You raise some good points here, Kelly. Nothing beats close supervision for sure. And the onus doesnt seem so large for a big manufacturer, whereas a small home-based maker really has to use precious time and resources to comply with these regulations. My bet is the majority of people simply arent complying at all, and Dawn seems to feel that this is true as well. And since there doesnt seem to be any enforcement for small makers, why would they?
True! I think if you buy a Treacher Creature you can rest assured that it will not only be adorable, but very well made!
Great interview. It is a really difficult issue though. When you say near the end, Abby, that Dawn is choosing to err on the side of caution by testing her toys, I’m not sure that’s really right. She’s not just being cautious, she’s abiding by the law. Those people in the UK who make stuffed animals and sell them as toys are breaking the law.
The difficulty, I think, is that many of them don’t realise this. When I was looking into making toys for children, I emailed several people on Etsy and Folksy to ask them how they managed to make their toys compliant. Those that responded simply said that they didn’t know anything about any regulations; they hadn’t done any special tests, but they believed that their toys were safe.
Regarding the selling of soft sculpture not intended for children, it is my understanding that you can do this within certain limits. (I sell collectible teddy bears.) You must make it clear that they’re not meant for children. This may include a label saying ‘not suitable for children’ but that, in itself, is not enough. Making an item look like it’s meant to appeal to children will count against you. As presumably, will a low toy-like price. With my bears, they are fairly highly priced – because they’re made in mohair, but also because they take a long time to make – they all have ‘not suitable for children’ labels, and I have further signs explaining that they have nut and bolt joints, and the eyes are only sewn in, etc, etc – all things to alert parents who might be considering buying them for kids.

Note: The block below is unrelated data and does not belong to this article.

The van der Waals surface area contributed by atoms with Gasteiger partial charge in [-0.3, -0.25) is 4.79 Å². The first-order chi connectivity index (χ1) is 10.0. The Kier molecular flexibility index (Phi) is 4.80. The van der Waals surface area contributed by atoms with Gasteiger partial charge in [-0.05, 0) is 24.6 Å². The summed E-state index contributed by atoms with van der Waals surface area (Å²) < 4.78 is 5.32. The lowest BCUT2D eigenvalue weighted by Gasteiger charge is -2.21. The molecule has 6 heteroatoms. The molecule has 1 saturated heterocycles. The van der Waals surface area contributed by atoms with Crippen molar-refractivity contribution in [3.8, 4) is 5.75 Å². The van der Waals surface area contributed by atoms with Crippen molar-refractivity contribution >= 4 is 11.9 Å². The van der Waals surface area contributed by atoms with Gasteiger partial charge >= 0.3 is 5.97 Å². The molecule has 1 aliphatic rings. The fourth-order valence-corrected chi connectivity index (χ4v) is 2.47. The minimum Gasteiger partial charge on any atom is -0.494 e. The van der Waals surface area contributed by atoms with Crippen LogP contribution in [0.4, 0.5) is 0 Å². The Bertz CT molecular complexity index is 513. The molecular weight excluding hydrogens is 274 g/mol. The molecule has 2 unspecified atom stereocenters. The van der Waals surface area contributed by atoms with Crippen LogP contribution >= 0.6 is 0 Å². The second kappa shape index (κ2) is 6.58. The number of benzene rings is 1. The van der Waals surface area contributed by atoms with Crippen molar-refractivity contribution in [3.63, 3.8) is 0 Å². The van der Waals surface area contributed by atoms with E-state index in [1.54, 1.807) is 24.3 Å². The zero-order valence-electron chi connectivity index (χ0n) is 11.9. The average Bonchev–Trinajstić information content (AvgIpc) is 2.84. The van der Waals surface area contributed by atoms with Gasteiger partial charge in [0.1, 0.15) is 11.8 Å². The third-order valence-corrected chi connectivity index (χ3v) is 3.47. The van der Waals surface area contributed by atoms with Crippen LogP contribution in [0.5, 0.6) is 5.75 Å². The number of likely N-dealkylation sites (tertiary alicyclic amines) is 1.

I was one of the people who looked at the toy safety regulations and gave up before they started. But well done to Dawn for persevering. In the UK, we need more interviews like this – more information within the crafting community. It still irks me that craft magazines print patterns for toys, with no mention of toy safety.
Poop! Can I just amend my first paragraph in the comment above? Those people in the UK who make stuffed animals and sell them as toys *without testing them* are breaking the law.
Thats interesting that UK craft magazines print patterns for toys meant for children without mention of toy safety. I wonder what the law states about that. Thanks for listening, Ruth, and thank you for your thoughts on this issue.
very interesting thanks, however i wonder if you could tell me how you get the en71-3 regulation covered regarding the different socks and how do i go about getting the info i need from sock people do i write/email retailers in the first instance. i hope you can help as the rest of the tests have been covered and passed.
Denise I am a member of the CE sock toy support group. We have sent over 16 brands of socks to independent testing houses to test them for part 3 chemical migration. These socks cover a whole spectrum of sock compositions and colours sold in high street socks so include fluffy, metal thread, high cotton, high polyester, neon colours, welly socks etc.We have followed advice from the testing house that if we test a whole range of socks and none fail and in fact are way way lower that all set limits then we can use “due dilligence” to argue as small producers we have done all that is reasonably expected to comply with the Regulations. This is still very expensive, with tests for eadch brand being approximately £55 now but as a group we have clubbed together to cover these costs. Please feel free to pop along to the support group and join in. : https://www.facebook.com/groups/CEmarkedsocktoyssupportnetwork/
The new part 3 standard has just come into force from 20th July 2013 so we are now in the process of having all brands of socks re-tested to the new standard, Europe now requires us to test for 17 heavy metals now instead of the original 8.